The resignation at the end of 2012 of Environmental Protection Agency administrator Lisa P. Jackson, after a four-year tenure that began with high hopes of sweeping action to address climate change and other critical environmental issues, has awakened doubts about the strength of the Obama Administration’s commitment to dealing with environmental problems, says The New York Times.
After Mr Obama’s re-election, in the wake of a campaign in which global warming was barely mentioned by either candidate, the president said that jobs and the economy would be his first priority and that he intended only to foster a “conversation” on climate in the coming months. This is in striking contrast with the position of his early months in office, when climate change was identified as one of “humanity’s defining challenges”.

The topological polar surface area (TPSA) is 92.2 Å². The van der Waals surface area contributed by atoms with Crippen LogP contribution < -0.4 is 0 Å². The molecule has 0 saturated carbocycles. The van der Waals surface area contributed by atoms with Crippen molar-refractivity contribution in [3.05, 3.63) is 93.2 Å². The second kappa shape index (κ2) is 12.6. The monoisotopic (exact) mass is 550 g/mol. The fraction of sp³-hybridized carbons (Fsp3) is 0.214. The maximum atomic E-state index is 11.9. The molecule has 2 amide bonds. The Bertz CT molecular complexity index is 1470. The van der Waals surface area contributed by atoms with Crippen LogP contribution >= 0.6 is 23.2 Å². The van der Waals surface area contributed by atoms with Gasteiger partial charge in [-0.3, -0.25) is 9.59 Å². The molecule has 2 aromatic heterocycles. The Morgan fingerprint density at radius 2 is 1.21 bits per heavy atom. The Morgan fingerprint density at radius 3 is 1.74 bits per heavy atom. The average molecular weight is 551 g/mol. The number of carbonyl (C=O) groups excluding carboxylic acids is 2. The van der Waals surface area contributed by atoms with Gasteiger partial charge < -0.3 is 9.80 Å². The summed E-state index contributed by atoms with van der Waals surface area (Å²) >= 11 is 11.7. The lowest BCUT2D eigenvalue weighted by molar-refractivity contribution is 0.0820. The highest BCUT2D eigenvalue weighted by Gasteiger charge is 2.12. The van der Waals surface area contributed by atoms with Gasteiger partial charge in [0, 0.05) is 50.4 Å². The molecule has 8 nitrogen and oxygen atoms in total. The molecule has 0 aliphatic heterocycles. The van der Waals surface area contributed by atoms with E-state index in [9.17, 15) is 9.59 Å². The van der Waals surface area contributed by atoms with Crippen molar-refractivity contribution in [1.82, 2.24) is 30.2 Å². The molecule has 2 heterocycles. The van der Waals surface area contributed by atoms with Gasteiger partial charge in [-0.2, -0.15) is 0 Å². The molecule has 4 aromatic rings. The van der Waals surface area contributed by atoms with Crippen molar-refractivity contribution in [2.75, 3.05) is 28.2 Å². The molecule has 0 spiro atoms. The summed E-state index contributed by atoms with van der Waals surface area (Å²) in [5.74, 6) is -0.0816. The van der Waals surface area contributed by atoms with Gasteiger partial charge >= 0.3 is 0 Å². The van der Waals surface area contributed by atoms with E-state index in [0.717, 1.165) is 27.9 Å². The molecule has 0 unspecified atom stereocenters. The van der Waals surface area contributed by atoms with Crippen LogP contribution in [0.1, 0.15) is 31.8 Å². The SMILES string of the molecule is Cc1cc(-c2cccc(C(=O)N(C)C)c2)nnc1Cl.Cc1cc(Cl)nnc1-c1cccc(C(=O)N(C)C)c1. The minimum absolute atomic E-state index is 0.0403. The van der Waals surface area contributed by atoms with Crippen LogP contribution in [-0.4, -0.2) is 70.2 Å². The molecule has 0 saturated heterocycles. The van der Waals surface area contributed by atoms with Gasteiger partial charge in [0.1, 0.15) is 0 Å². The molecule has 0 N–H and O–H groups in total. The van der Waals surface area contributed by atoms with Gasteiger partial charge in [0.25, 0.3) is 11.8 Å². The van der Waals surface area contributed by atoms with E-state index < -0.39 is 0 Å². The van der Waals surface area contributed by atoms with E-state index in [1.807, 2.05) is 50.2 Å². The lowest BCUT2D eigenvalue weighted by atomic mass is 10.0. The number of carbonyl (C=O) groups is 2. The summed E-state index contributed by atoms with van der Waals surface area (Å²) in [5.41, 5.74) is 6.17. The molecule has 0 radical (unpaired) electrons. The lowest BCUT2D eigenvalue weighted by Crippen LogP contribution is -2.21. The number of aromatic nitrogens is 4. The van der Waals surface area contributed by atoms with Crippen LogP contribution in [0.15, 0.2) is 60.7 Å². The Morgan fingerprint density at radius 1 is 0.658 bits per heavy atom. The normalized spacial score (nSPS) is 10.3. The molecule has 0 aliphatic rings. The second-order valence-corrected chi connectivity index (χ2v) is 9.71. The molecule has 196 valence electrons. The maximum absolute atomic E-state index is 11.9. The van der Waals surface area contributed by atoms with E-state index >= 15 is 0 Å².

In 2009, for example, the White House gave its full support to a bill that would have limited climate-altering emissions and brought profound changes to energy production and consumption in the US. After the bill stumbled in the Senate, the Administration gradually abandoned broad-scale efforts on climate change, rejecting or scaling back a number of new regulations proposed by the EPA, notably a proposed new standard for ozone pollution.